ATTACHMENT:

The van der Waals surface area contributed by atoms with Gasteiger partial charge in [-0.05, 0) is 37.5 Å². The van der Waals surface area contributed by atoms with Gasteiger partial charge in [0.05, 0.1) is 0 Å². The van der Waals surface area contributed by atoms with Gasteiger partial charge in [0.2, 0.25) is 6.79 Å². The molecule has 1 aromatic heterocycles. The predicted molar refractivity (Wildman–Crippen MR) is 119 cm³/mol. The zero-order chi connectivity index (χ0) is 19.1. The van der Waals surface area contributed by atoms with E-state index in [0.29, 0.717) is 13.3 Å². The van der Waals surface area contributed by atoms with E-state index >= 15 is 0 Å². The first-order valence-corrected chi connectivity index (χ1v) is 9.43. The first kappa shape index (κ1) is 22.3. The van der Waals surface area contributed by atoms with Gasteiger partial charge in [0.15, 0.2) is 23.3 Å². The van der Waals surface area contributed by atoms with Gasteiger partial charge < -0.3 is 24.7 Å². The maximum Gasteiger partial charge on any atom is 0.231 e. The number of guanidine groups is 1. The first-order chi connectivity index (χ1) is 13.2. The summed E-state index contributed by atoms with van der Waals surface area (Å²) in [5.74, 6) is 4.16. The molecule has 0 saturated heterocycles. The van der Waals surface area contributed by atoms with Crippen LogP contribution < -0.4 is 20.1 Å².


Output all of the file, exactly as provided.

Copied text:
The van der Waals surface area contributed by atoms with Gasteiger partial charge in [-0.05, 0) is 37.5 Å². The van der Waals surface area contributed by atoms with Gasteiger partial charge in [0.05, 0.1) is 0 Å². The van der Waals surface area contributed by atoms with Gasteiger partial charge in [0.2, 0.25) is 6.79 Å². The molecule has 1 aromatic heterocycles. The predicted molar refractivity (Wildman–Crippen MR) is 119 cm³/mol. The zero-order chi connectivity index (χ0) is 19.1. The van der Waals surface area contributed by atoms with E-state index in [0.29, 0.717) is 13.3 Å². The van der Waals surface area contributed by atoms with E-state index >= 15 is 0 Å². The first-order valence-corrected chi connectivity index (χ1v) is 9.43. The first kappa shape index (κ1) is 22.3. The van der Waals surface area contributed by atoms with Gasteiger partial charge in [0.15, 0.2) is 23.3 Å². The van der Waals surface area contributed by atoms with Gasteiger partial charge < -0.3 is 24.7 Å². The maximum Gasteiger partial charge on any atom is 0.231 e. The number of guanidine groups is 1. The first-order chi connectivity index (χ1) is 13.2. The summed E-state index contributed by atoms with van der Waals surface area (Å²) in [5.74, 6) is 4.16. The molecule has 0 saturated heterocycles. The van der Waals surface area contributed by atoms with Crippen LogP contribution < -0.4 is 20.1 Å².